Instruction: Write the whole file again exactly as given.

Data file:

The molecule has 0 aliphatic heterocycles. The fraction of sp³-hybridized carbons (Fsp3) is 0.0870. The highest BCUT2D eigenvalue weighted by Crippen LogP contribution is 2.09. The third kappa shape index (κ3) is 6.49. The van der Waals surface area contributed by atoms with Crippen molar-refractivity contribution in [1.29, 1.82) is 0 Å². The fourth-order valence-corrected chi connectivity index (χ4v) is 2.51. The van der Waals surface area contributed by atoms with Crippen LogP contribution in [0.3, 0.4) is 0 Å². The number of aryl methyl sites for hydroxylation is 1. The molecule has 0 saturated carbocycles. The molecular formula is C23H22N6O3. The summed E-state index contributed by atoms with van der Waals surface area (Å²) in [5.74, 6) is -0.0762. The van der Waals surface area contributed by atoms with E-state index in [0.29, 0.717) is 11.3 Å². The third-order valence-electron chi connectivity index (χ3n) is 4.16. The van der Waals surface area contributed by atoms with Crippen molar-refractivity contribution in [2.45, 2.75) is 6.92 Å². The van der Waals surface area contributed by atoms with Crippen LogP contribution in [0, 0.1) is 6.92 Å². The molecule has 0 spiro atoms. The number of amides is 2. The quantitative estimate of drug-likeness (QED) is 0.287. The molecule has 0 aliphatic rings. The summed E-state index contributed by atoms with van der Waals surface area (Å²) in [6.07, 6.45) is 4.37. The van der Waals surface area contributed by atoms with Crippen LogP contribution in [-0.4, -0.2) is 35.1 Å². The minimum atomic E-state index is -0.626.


The molecule has 0 aliphatic heterocycles. The fraction of sp³-hybridized carbons (Fsp3) is 0.0870. The highest BCUT2D eigenvalue weighted by Crippen LogP contribution is 2.09. The third kappa shape index (κ3) is 6.49. The van der Waals surface area contributed by atoms with Crippen molar-refractivity contribution in [1.29, 1.82) is 0 Å². The fourth-order valence-corrected chi connectivity index (χ4v) is 2.51. The van der Waals surface area contributed by atoms with Crippen LogP contribution in [0.3, 0.4) is 0 Å². The number of aryl methyl sites for hydroxylation is 1. The molecule has 0 saturated carbocycles. The molecular formula is C23H22N6O3. The summed E-state index contributed by atoms with van der Waals surface area (Å²) in [5.74, 6) is -0.0762. The van der Waals surface area contributed by atoms with E-state index in [0.29, 0.717) is 11.3 Å². The third-order valence-electron chi connectivity index (χ3n) is 4.16. The van der Waals surface area contributed by atoms with Crippen molar-refractivity contribution in [2.45, 2.75) is 6.92 Å². The van der Waals surface area contributed by atoms with Crippen LogP contribution in [0, 0.1) is 6.92 Å². The molecule has 0 spiro atoms. The number of amides is 2. The quantitative estimate of drug-likeness (QED) is 0.287. The molecule has 0 aliphatic rings. The summed E-state index contributed by atoms with van der Waals surface area (Å²) in [6.07, 6.45) is 4.37. The van der Waals surface area contributed by atoms with Crippen LogP contribution in [-0.4, -0.2) is 35.1 Å². The minimum atomic E-state index is -0.626.